Thinkers from the past

How The Economist’s writers found fresh thoughts in old ideas

How relevant are the ideas of the past to the issues of today? If liberals are to re-fit their values for the 21st century, which ideas should be saved and which can be ditched?

As part ofThe Economist’s Open Future initiativeto remake the case for liberalism, our writers re-assessed the work of thinkers such as John Maynard Keynes, Karl Popper and Friedrich Nietzsche. The task was to consider the relevance of these thinkers in today’s debates around global trade, Brexit and democracy — among other big questions.

But applying old ideas to problems of the present is fraught with difficulty. Keynes developed his economic ideas while globalisation was in its infancy, and Nietzsche never had to reckon with the effect of social media on the soul. Here, three writers for the series inThe Economistreflect on how they re-examined old ideas in light of modern issues.

Author of “Hayek, Popper and Schumpeter formulated a response to tyranny

我负责写奥地利n thinkers, a category which covers almost a century of work across lots of disciplines. After some skim reading I realised that three exiled Austrians each wrote their most important books during the second world war. In Massachusetts Joseph Schumpeter wrote “Capitalism, Socialism and Democracy”, published in 1942. In New Zealand Karl Popper wrote “The Open Society and its Enemies” in 1945. And Friedrich Hayek wrote “The Road to Serfdom” in Britain in 1944.

In terms of style, Popper seems remarkably fresh, whereas Schumpeter has dated more. But you can immediately sense that the debates all these writers grappled with — over freedom, inequality and tyranny — resonate today.

最有趣的时刻是当我意识到that one of their bedrock assumptions has changed. When Popper and Hayek wrote, they argued that the free market was both efficient (because central planners couldn’t possibly know what was going on in a complex economy) and also a safeguard against tyranny (because the state had limited power). But today the most efficient kind of economy might well be concentrated — through, for example, a few big tech firms or an authoritarian government with a huge amount of data.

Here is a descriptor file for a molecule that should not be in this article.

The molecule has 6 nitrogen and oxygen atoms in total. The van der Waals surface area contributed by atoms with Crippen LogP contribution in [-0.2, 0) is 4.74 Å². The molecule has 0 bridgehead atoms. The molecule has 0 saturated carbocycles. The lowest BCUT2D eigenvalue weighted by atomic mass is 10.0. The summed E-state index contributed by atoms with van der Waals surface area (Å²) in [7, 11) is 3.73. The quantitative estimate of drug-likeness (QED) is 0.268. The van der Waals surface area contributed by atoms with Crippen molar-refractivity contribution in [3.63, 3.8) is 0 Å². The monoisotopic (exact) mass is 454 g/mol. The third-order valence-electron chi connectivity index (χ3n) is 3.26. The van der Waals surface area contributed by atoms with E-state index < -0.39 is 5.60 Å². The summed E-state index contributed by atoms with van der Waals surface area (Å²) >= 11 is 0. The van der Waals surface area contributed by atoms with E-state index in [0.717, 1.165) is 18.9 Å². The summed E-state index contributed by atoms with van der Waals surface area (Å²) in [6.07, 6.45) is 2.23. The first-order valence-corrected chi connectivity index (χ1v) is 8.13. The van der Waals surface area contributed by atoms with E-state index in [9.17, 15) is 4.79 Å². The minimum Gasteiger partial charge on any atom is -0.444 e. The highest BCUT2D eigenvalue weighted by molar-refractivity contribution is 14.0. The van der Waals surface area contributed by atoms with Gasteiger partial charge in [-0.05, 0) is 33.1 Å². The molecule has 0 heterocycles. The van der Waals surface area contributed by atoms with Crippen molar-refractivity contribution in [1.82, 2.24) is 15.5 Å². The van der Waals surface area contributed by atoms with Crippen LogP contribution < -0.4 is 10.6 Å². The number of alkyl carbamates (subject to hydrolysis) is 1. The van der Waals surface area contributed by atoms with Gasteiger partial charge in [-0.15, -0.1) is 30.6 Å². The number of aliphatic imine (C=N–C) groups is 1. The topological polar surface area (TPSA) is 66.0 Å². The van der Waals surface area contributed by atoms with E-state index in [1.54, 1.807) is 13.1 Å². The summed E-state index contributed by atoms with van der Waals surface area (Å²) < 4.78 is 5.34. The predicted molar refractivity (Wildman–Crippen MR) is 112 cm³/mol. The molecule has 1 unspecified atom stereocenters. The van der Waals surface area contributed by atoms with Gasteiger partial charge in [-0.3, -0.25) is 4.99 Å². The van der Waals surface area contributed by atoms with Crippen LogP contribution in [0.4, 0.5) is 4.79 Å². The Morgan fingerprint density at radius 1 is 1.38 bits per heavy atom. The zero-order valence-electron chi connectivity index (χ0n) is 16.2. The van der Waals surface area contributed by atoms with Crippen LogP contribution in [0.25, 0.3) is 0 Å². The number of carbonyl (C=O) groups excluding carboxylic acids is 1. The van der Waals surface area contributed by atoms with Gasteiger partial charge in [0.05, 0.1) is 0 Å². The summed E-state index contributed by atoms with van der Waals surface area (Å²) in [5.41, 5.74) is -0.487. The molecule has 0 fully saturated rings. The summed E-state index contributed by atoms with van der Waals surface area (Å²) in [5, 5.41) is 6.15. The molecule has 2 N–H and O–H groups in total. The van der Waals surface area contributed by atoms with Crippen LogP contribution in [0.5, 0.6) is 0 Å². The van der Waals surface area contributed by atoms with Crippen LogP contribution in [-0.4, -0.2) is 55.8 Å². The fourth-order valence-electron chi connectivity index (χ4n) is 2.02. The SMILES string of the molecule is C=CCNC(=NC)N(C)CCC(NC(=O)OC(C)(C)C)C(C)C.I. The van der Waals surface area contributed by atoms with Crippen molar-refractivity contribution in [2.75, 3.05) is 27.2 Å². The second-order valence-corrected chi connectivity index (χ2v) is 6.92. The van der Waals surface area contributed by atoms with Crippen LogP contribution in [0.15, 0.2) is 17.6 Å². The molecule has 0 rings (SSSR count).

Reading about these Austrians crystallised an important thought for me: today there is a rising tension between liberty and what is economically efficient.

Author of “How Keynes would negotiate Brexit

The idea of how John Maynard Keynes might negotiate Brexit came to me when I rediscovered a speech he made to the House of Lords about Britain’s post-war financial dealings with America. In it, the great economist sets out what it means to get the best deal possible, even in unfavourable circumstances.

The challenges faced by Keynes at the end of the second world war are vastly different to those faced by the Brexit negotiators today. Yet there are important lessons to be learned. His speech, made in 1945, just four months before he died at the age of 62, is rich in ideas.

Keynes was a seasoned negotiator. Much of his advice is grounded in psychology. It is this human element that holds the key to negotiation and which is most applicable today. Crucially, Keynes understood that deals are made by people. Negotiators are unlikely to get a just deal without understanding the psychology the “other side”.

Author of “Against the tyranny of the majority

John Stuart Mill is one of those thinkers everyone has heard of, but few people know much about. I was interested in writing about Mill because of his views on democracy. They were highly progressive for their time, though horribly regressive by today’s standards. For example, he wondered whether votes by those with a university education should count for more than those cast by unskilled workers.

What would he make of Britain’s decision to hold a referendum on Brexit, an issue that very few people fully understood? And what would he make of President Donald Trump’s unlikely electoral success?

What comes across in the essay, I think, is that a person often associated with radical liberalism and capitalism actually has much more subtle — and interesting — ideas.

All six ofThe Economist’s primers on liberal thought can beread for free here.Read more about Open Future,The Economist’s global conversation on markets, technology and freedom in the 21st century.

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Insight and opinion on international news, politics, business, finance, science, technology, books and arts.

The Economist

Insight and opinion on international news, politics, business, finance, science, technology, books and arts

The Economist

Written by

Insight and opinion on international news, politics, business, finance, science, technology, books and arts.

The Economist

Insight and opinion on international news, politics, business, finance, science, technology, books and arts

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